In 1436, six centuries after the Diamond Sutra was printed, Gutenberg built the first press with replaceable wooden or metal letters. What Mark Twain calls "the incomparably greatest event in the history of the world" is widely credited with igniting the Renaissance and causing the most profound cultural and sociological change. Until then, books—the Bible and Torah in particular—were rare objects, treasured symbols of elite wealth, power, and literacy. Within a century, tens of millions of books were distributed throughout Europe; printed words and images were no longer the sole domain of nobility and clergy. Mechanical reproduction shook the foundations of religious authority with its enlightening and democratizing effects for the emerging merchant classes.

Dürer's first commission was to illustrate Sebastian Brant's Das Narrenschiff (Ship of Fools) [PLATE 3], published in 1494 by Johann Bergmann de Olpe. This illustrated manuscript became the Western World's first bestseller, with multiple editions and translations into all European languages. Dürer's prints anticipate many of the sensibilities and artistic concerns of our postmodern, digital age. He participated in one of the first mass market phenomena, experimented with a far-reaching new technology, and created such symbolically complex and self-conscious woodcuts as der Messung (Work about the Art of Drawing, 1538) [PLATE 4], which encourages speculation about reality and simulation, gender and creativity, gaze and frame, difference and domination.[3]

Gutenberg's invention marks the exact midway point of the twelve centuries between our age of digital reproduction and the first printed book. It is remarkable to consider that the democratic, anti-elitist impulse of reproduced words and images has been there from the start—even if motivated by religious belief. The world's first public domain notice was clearly printed on the last page of the Diamond Sutra: "reverently made for universal free distribution by Wang Chieh on behalf of his two parents on the 15th of the 4th moon of the 9th year of Hsien-t'ung."[4]

1. Gallery of Hands. ca. 30,000 BC.
Panel of Hand Stencils at the Cave of Chauvet-Pont-d’Arc that were created by blowing pigments onto a hand placed against the wall. The black profile is a mammoth walking to the left (back, forehead, trunk). It was drawn after the hand. Courtesy of the French Ministry of Culture and Communication.

2. The Diamond Sutra. 868 AD.
The world's earliest printed book. Courtesy of The British Library.

3. Albrecht Dürer. Woodcut to Chapter 52 of Sebastian Brant's Das Narrenschiff. 1494.
Johann Bergmann de Olpe, Basel. Reprinted in and courtesy of The Complete Woodcuts of Albrecht Dürer, ed. Willi Kurth (New York: Dover, 1963).

4. Albrecht Dürer. Man Drawing a Reclining Woman. 1538.
From the second edition of Underweysung der Messung (Work about the Art of Drawing). Originally printed in Nuremberg. Reprinted in and courtesy of The Complete Woodcuts of Albrecht Dürer, ed. Willi Kurth (New York: Dover, 1963).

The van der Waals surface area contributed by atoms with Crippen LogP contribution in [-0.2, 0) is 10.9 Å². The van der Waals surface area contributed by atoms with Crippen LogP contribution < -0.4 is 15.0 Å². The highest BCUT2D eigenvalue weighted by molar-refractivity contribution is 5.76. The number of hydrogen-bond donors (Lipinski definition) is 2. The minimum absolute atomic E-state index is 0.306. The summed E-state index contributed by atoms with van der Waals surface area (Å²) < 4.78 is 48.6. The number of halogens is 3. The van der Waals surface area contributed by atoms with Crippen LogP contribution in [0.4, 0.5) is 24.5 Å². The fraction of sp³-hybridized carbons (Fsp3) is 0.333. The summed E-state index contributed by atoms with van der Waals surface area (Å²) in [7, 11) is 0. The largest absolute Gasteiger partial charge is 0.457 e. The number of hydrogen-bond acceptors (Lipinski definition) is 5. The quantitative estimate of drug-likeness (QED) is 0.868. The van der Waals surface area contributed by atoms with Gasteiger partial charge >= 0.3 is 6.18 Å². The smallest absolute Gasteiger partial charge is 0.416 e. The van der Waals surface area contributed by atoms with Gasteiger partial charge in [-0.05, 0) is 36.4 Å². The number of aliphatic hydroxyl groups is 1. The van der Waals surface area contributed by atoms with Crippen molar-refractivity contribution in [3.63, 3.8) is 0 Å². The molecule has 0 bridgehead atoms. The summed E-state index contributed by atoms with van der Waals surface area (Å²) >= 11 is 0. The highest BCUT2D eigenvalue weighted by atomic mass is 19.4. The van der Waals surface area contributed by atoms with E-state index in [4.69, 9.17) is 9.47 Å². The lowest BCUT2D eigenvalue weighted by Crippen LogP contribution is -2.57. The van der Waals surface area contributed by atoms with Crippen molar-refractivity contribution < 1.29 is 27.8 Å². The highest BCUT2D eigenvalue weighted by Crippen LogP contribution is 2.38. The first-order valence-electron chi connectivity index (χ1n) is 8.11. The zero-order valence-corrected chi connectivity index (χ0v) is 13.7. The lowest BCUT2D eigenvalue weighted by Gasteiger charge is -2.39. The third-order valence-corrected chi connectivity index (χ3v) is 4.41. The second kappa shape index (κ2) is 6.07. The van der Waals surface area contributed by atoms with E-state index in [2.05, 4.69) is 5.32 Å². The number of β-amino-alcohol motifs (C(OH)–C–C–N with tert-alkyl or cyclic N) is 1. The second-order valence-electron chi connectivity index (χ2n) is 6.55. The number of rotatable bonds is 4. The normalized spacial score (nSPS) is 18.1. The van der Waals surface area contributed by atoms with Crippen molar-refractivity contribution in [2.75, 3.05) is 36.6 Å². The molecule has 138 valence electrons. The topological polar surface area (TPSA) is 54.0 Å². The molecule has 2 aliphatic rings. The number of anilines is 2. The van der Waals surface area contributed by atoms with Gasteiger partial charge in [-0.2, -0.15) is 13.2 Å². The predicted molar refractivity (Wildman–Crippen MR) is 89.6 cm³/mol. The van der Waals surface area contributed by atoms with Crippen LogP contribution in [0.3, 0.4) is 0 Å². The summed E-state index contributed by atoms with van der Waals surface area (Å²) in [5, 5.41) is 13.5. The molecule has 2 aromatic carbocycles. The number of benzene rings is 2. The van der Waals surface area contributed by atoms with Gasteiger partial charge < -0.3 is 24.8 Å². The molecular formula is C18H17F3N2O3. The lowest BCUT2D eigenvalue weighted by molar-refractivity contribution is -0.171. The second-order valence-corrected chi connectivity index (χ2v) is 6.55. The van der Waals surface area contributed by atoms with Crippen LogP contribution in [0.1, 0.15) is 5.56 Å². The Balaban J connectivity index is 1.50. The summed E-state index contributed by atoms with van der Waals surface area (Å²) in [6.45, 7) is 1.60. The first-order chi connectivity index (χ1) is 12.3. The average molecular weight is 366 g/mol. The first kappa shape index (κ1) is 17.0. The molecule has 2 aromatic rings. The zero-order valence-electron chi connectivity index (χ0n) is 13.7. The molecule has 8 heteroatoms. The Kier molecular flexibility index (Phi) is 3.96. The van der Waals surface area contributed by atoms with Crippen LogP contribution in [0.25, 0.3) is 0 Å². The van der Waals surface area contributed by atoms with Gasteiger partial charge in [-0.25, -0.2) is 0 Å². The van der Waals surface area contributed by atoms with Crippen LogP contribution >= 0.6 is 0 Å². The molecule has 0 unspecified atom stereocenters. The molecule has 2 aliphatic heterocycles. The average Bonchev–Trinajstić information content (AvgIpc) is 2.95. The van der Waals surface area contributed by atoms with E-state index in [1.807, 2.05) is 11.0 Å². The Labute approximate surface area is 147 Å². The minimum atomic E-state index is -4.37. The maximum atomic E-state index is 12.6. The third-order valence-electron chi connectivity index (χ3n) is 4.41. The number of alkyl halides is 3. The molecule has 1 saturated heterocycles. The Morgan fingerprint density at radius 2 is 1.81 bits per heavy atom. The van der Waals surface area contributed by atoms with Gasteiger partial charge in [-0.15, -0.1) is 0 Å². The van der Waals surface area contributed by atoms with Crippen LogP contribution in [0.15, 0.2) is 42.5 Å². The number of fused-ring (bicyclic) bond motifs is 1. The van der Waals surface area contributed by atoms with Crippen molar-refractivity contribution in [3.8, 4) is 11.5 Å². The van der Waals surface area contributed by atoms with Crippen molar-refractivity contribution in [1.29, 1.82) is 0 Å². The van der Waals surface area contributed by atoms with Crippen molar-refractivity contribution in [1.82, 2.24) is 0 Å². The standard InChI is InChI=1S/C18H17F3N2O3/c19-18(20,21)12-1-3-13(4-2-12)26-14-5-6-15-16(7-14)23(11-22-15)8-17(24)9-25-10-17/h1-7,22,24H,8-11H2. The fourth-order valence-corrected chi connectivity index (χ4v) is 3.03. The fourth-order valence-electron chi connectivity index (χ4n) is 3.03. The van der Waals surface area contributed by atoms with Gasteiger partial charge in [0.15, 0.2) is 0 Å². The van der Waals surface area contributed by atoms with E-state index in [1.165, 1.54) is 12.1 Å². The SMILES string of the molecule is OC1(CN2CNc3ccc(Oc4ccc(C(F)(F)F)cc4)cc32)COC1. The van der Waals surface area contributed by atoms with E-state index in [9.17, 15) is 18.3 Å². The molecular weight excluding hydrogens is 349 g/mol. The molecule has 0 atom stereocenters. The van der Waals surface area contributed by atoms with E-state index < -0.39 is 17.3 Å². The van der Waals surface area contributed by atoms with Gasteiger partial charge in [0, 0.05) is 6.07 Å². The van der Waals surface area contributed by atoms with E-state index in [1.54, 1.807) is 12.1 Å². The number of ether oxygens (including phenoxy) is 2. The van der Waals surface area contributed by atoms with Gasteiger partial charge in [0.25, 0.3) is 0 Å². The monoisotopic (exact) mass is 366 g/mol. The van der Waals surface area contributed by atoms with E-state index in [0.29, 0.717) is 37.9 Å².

[1] Paglia 2004; Wisniowski 2003.
[2] Benjamin 1935.
[3] Felluga 2003; Wolf 1990.
[4] Carter 1925.

Reproduction: Intransigent Hierarchies

Resistance from reigning elites has usually accompanied the democratic possibilities of advances in reproduction technologies. William Tyndale (1494-1536) [PLATE 5] was born the same year that Ship of Fools was published. Exactly one century after Gutenberg's invention, Tyndale was burned at the stake for attempting to publish the first English translation of the Bible in Britain.

Privileged opposition to the printing press was widespread from the outset, ranging from disdain to censorship to far worse. Libraries and their patrons favored hand-copied Latin manuscripts; scholars praised the aesthetic and spiritual qualities of handwritten codices.[1] Such deep attachments to the purity of hand-made arts and traditional modes of communication echo throughout the ages. The most sophisticated gatekeepers of "high culture" typically have frowned on new technologies and more popular styles of expression that promise greater public access and appreciation.

Painting and sculpture were regarded as manual crafts in the Western World until the Renaissance, when the status of such visually accessible creations was finally elevated to the level of arts alongside poetry and music.[2] Giorgio Vasari (1511-1574) helped establish the prominence of painters, sculptors and architects with his Lives of Artists (1568) [PLATE 6], but continued to dismiss woodcuts and other printmaking techniques, and certainly any print not made by a painter's hand.[3] The same prejudice is integral to the structure of the visual art market to this day, with New York Times critic Michael Kimmelman calling prints, "the proverbial stepchild" of the visual arts.[4] Originality, authenticity, provenance, rarity, and quality are the hallmarks of value in fine art. This is a profoundly political equation. The flip side is at the core of Walter Benjamin's seminal 1935 article, "The Work of Art in the Age of Mechanical Reproduction," which has become so influential that contemporary art guru David Ross quips, "it seems everyone is required to quote from [it]."[5]